Other things I enjoyed about the game:

  • The timeline mechanic is a pleasant reminder of the Zero Escape series, but applied to an RPG instead of a visual novel / puzzle.
  • The combat places enemies on a 3*3 grid reminiscent of the MegaMan Battle Network series, and core mechanics include pushing enemies around and changing turn order. It may be turn-based, but all ally turns are executed before the next enemy turn, so combo execution can really feel good and look cool.
  • I like that the main character (Stocke) is laconic and antihero-ish but still has the basic social and combat skills to deal with most situations. Also brings into relief the side characters of the game.
  • Speaking of, I have an unhealthy obsession with Lippti.
  • The music is composed by Yoko Shimomura, who also composed for the Kingdom Hearts and Mario & Luigi series. So, naturally, it’s good music. Has emotional tunes, upbeat tunes, and everything in between. My personal favorite track is the miniboss music.

But, even the best of game experiences come with a few gripes.

  • Backtracking to a node in the timeline puts you at the beginning of the cutscene associated with that node, instead of the moment when you are first able to assume control of Stocke. Sure, you can speed through text boxes by holding the X button, but that’s just text boxes; the animations take the same amount of time every time. I find this particularly bothersome for the beginning node of Alternate History Chapter 1 (A New Mission), which has an exceptionally long cutscene for what it’s worth.
    1/16 edit: Well, it just came to my attention that you can skip cutscenes entirely using the Start button. Now I feel stupid for not trying that.
  • I can’t help wishing that Elm (Celestia’s military commander) had full art instead of just a sprite. She seems like she would look cute.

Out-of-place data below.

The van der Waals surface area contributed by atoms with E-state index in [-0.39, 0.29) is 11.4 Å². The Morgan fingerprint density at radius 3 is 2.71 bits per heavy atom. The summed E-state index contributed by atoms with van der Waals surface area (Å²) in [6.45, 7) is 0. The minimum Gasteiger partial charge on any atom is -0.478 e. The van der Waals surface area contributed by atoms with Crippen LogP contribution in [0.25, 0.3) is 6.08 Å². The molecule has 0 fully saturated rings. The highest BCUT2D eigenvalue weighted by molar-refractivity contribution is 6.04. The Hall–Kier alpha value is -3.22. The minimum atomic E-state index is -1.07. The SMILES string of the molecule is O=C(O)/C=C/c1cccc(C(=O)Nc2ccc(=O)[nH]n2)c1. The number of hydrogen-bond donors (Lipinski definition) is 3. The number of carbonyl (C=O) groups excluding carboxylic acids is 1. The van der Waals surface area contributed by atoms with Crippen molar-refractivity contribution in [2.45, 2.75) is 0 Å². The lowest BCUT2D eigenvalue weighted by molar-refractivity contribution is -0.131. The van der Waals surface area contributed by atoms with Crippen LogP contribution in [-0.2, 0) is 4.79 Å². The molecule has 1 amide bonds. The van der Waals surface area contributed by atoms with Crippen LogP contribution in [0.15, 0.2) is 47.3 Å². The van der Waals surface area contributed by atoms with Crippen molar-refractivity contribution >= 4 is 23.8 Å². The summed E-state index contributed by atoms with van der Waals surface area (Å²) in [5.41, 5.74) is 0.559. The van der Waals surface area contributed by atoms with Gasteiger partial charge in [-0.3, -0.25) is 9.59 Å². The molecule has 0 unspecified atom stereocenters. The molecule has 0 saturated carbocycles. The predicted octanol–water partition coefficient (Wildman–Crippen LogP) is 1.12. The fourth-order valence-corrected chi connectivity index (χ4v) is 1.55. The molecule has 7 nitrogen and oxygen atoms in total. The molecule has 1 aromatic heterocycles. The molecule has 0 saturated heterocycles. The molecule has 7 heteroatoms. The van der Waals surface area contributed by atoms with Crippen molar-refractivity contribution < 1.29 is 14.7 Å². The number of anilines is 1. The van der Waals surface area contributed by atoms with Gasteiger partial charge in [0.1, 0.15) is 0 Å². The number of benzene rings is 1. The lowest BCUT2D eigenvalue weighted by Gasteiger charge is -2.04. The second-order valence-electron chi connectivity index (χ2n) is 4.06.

• The miniboss battle in Alternate History Chapter 4, just past the Celestian War node, is honestly the most annoying fight I’ve had to deal with. At the time, the main three (Stocke, Raynie, Marco) were at level 40-ish, and Rosch was at around level 20. The battle starts off with a thaumachine (story term for an automaton) taking up the top and center tiles of the enemy grid, backed with four naval mine lookalike enemies called Clockwork Thunder taking up the corners. The Clockwork Thunder enemies cannot be pushed around, they’re difficult to one-shot with multi-target skills, and they only ever use a skill called Self-destruct that deals an easy 200 damage to whatever it targets (which, at the time, was at least half every character’s HP), only at the expense of disappearing from the field. What’s more is, when the Clockwork Thunder enemies are all gone, the thaumachine uses Floating Bomb to summon a row of three in the farthest available row in the back (unless it’s at low HP, in which case it can use Bull Crash, another painstakingly strong move). I ended up being able to survive with Rosch and Raynie as partners, and my general strategy was to keep the thaumachine in the back and use Rosch’s Gull Swing to take out the Clockwork Thunder enemies all at once (at the time, Gull Swing would barely fall short of KOing Clockwork Thunder in the back), all while using Raynie’s Thunder and Stocke’s Fire (well, in the few opportunities when Stocke didn’t have to heal anyone) to whittle away at the thaumachine. What a pain it was.